Wednesday, April 15, 2009

Picture of the year

My friend Sharon shared this photo, taken in Abruzzo: “A fireman kisses a statue of a Virgin after recuperating it from the tower of a Barroque church that was destroyed during the earthquake that hit the Italian region of Abruzzo. Photo: EFE / Ettore Ferrari.” Article here. The picture was posted on Iconia, a blog I'd never seen before.


Dcn Scott Dodge said...

Beautiful! It shows us that is possible to live this way, in the manner of disciples of the risen One, who gave us His Mother as He hung on the Cross

Menachem Wecker said...

Thanks for the shout out.

Suzanne said...

I will be visiting Iconia some more!

Emily said...

This doesn't have anything to do with this post, but with your "bookmarks." I met Randall Terry a couple summers ago, when I worked at the library. At the time, something struck me as not quite "right" -- but I wanted very badly to dismiss that feeling. Well, my curiosity was piqued, and I did some research on the guy. All I can say is, stay far, far away. Not only is he a con artist, he uses scare tactics and fear to promote the pro-life cause.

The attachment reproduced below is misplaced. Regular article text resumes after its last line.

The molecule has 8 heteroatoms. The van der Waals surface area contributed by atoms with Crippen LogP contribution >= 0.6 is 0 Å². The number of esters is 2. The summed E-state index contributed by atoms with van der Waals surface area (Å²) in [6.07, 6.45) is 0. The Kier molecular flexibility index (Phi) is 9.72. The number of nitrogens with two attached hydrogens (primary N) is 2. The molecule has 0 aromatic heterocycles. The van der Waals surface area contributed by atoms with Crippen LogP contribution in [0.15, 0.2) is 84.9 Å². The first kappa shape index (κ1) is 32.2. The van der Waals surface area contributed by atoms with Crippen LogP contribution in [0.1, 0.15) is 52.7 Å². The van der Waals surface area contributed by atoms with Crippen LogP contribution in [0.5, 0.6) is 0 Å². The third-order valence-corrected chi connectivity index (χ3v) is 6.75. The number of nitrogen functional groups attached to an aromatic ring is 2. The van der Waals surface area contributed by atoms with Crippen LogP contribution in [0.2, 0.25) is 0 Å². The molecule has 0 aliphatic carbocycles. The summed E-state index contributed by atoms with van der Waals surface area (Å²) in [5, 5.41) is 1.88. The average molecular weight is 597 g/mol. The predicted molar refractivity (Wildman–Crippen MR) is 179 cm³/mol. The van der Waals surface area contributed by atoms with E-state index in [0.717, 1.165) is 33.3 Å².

the booklady said...


Dumbstruck by the Mystery

...our temptation is always to impose our prejudices or our measure on reality -- except when we are faced with a fact that leaves us dumbstruck, and instead of dominating the fact ourselves, we are dominated, overcome by it. If there were no moments of this kind, the Mystery could do anything, but in the end, we would reduce everything to the usual explanation. But not even a Nobel Prize winner can stop himself from being dumbstruck before an absolutely gratuitous gesture. If there were not these moments, we would find answers, explanations, and interpretations to avoid being struck by anything. It is good that some things happen that we cannot dominate, then we have to take them seriously, and this is the great question of philosophy. If the conditions for the possibility of knowledge (see Kant) impose themselves on reality or if there is something that is so powerfully disproportionate that it does not let itself be "grasped" by the conditions of possibility, then the horizon opens. If this were not the case, then we could dominate everything and be in peace, or at least without drama. Instead, not even the intelligence of a Nobel Prize winner could prevent him from coming face-to-face with a fact that made him dumbstruck -- instead of dominating, it was he who was dominated. Here begins the drama, because I am called to answer. It is the drama that unfolds between us and the Mystery, through certain facts, certain moments, in which the Mystery imposes itself with this evidence. These are facts that we cannot put in our pocket, which we cannot reduce to antecedent factors.
-- Julian Carron in "Friends, that is, Witnesses."